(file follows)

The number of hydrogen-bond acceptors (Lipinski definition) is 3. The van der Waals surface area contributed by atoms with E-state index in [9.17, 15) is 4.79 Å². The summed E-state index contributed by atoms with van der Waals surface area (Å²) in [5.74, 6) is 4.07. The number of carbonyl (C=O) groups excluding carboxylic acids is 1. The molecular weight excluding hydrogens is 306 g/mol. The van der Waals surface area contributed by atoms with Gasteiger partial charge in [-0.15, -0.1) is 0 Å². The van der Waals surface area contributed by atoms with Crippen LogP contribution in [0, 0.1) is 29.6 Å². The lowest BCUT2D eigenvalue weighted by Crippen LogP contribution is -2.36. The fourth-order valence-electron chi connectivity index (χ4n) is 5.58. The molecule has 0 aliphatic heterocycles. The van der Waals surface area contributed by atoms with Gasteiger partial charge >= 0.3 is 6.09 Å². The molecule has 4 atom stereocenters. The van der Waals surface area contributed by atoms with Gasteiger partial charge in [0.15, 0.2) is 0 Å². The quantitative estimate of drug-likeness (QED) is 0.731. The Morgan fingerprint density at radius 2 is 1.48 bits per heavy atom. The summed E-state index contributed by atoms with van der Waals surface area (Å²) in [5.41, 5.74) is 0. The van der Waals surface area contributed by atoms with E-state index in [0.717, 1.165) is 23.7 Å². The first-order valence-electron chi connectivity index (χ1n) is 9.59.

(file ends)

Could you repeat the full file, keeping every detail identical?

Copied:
The number of hydrogen-bond acceptors (Lipinski definition) is 3. The van der Waals surface area contributed by atoms with E-state index in [9.17, 15) is 4.79 Å². The summed E-state index contributed by atoms with van der Waals surface area (Å²) in [5.74, 6) is 4.07. The number of carbonyl (C=O) groups excluding carboxylic acids is 1. The molecular weight excluding hydrogens is 306 g/mol. The van der Waals surface area contributed by atoms with Gasteiger partial charge in [-0.15, -0.1) is 0 Å². The van der Waals surface area contributed by atoms with Crippen LogP contribution in [0, 0.1) is 29.6 Å². The lowest BCUT2D eigenvalue weighted by Crippen LogP contribution is -2.36. The fourth-order valence-electron chi connectivity index (χ4n) is 5.58. The molecule has 0 aliphatic heterocycles. The van der Waals surface area contributed by atoms with Gasteiger partial charge >= 0.3 is 6.09 Å². The molecule has 4 atom stereocenters. The van der Waals surface area contributed by atoms with Gasteiger partial charge in [0.15, 0.2) is 0 Å². The quantitative estimate of drug-likeness (QED) is 0.731. The Morgan fingerprint density at radius 2 is 1.48 bits per heavy atom. The summed E-state index contributed by atoms with van der Waals surface area (Å²) in [5.41, 5.74) is 0. The van der Waals surface area contributed by atoms with E-state index in [0.717, 1.165) is 23.7 Å². The first-order valence-electron chi connectivity index (χ1n) is 9.59.